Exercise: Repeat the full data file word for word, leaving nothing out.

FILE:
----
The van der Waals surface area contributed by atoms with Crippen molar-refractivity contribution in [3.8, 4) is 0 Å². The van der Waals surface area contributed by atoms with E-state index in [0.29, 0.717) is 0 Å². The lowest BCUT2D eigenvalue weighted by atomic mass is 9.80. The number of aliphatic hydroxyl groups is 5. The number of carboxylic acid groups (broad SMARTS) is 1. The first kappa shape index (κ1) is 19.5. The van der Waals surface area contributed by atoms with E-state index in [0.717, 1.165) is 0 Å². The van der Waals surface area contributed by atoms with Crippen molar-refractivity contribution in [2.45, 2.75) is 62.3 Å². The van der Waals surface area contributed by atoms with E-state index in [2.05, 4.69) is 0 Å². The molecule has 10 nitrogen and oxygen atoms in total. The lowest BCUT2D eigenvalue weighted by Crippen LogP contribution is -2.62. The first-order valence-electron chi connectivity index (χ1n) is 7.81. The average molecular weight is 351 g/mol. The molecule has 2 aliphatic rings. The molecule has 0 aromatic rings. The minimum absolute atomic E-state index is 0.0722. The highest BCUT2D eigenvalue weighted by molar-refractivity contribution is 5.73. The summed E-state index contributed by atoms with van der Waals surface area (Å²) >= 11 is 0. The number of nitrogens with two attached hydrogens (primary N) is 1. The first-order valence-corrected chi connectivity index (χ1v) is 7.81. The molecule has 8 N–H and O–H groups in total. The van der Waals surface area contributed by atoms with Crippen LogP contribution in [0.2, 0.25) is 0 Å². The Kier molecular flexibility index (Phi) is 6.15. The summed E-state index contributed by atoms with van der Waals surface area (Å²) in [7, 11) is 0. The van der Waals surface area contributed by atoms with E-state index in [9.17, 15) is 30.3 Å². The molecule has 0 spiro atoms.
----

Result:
The van der Waals surface area contributed by atoms with Crippen molar-refractivity contribution in [3.8, 4) is 0 Å². The van der Waals surface area contributed by atoms with E-state index in [0.29, 0.717) is 0 Å². The lowest BCUT2D eigenvalue weighted by atomic mass is 9.80. The number of aliphatic hydroxyl groups is 5. The number of carboxylic acid groups (broad SMARTS) is 1. The first kappa shape index (κ1) is 19.5. The van der Waals surface area contributed by atoms with E-state index in [0.717, 1.165) is 0 Å². The van der Waals surface area contributed by atoms with Crippen molar-refractivity contribution in [2.45, 2.75) is 62.3 Å². The van der Waals surface area contributed by atoms with E-state index in [2.05, 4.69) is 0 Å². The molecule has 10 nitrogen and oxygen atoms in total. The lowest BCUT2D eigenvalue weighted by Crippen LogP contribution is -2.62. The first-order valence-electron chi connectivity index (χ1n) is 7.81. The average molecular weight is 351 g/mol. The molecule has 2 aliphatic rings. The molecule has 0 aromatic rings. The minimum absolute atomic E-state index is 0.0722. The highest BCUT2D eigenvalue weighted by molar-refractivity contribution is 5.73. The summed E-state index contributed by atoms with van der Waals surface area (Å²) >= 11 is 0. The number of nitrogens with two attached hydrogens (primary N) is 1. The first-order valence-corrected chi connectivity index (χ1v) is 7.81. The molecule has 8 N–H and O–H groups in total. The van der Waals surface area contributed by atoms with Crippen LogP contribution in [0.2, 0.25) is 0 Å². The Kier molecular flexibility index (Phi) is 6.15. The summed E-state index contributed by atoms with van der Waals surface area (Å²) in [7, 11) is 0. The van der Waals surface area contributed by atoms with E-state index in [9.17, 15) is 30.3 Å². The molecule has 0 spiro atoms.